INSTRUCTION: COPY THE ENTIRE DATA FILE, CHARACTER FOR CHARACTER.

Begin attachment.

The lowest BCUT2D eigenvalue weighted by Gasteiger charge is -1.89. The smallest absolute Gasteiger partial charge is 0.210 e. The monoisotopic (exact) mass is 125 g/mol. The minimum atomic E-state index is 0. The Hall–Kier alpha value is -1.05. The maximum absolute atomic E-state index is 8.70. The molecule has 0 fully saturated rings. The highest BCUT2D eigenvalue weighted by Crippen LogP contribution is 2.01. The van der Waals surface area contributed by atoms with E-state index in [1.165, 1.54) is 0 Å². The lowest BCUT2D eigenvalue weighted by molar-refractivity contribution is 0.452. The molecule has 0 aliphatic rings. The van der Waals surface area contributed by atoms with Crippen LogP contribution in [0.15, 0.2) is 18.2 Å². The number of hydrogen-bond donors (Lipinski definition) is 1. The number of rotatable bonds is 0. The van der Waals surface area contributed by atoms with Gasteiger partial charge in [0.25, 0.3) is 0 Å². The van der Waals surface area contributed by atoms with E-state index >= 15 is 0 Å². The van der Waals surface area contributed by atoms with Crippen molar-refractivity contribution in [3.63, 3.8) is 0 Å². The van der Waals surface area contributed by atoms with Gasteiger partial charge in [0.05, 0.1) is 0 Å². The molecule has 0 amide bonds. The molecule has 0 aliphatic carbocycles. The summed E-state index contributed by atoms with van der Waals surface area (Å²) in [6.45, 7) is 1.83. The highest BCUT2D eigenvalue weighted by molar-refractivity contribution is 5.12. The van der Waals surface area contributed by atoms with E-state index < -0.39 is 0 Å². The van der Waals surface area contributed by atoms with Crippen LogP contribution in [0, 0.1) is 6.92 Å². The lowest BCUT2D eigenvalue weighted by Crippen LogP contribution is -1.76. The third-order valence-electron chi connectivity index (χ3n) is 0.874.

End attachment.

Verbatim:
The lowest BCUT2D eigenvalue weighted by Gasteiger charge is -1.89. The smallest absolute Gasteiger partial charge is 0.210 e. The monoisotopic (exact) mass is 125 g/mol. The minimum atomic E-state index is 0. The Hall–Kier alpha value is -1.05. The maximum absolute atomic E-state index is 8.70. The molecule has 0 fully saturated rings. The highest BCUT2D eigenvalue weighted by Crippen LogP contribution is 2.01. The van der Waals surface area contributed by atoms with E-state index in [1.165, 1.54) is 0 Å². The lowest BCUT2D eigenvalue weighted by molar-refractivity contribution is 0.452. The molecule has 0 aliphatic rings. The van der Waals surface area contributed by atoms with Crippen LogP contribution in [0.15, 0.2) is 18.2 Å². The number of hydrogen-bond donors (Lipinski definition) is 1. The number of rotatable bonds is 0. The van der Waals surface area contributed by atoms with Gasteiger partial charge in [0.25, 0.3) is 0 Å². The van der Waals surface area contributed by atoms with E-state index >= 15 is 0 Å². The van der Waals surface area contributed by atoms with Crippen molar-refractivity contribution in [3.63, 3.8) is 0 Å². The van der Waals surface area contributed by atoms with Gasteiger partial charge in [0.05, 0.1) is 0 Å². The molecule has 0 amide bonds. The molecule has 0 aliphatic carbocycles. The summed E-state index contributed by atoms with van der Waals surface area (Å²) in [6.45, 7) is 1.83. The highest BCUT2D eigenvalue weighted by molar-refractivity contribution is 5.12. The van der Waals surface area contributed by atoms with E-state index < -0.39 is 0 Å². The van der Waals surface area contributed by atoms with Crippen LogP contribution in [0, 0.1) is 6.92 Å². The lowest BCUT2D eigenvalue weighted by Crippen LogP contribution is -1.76. The third-order valence-electron chi connectivity index (χ3n) is 0.874.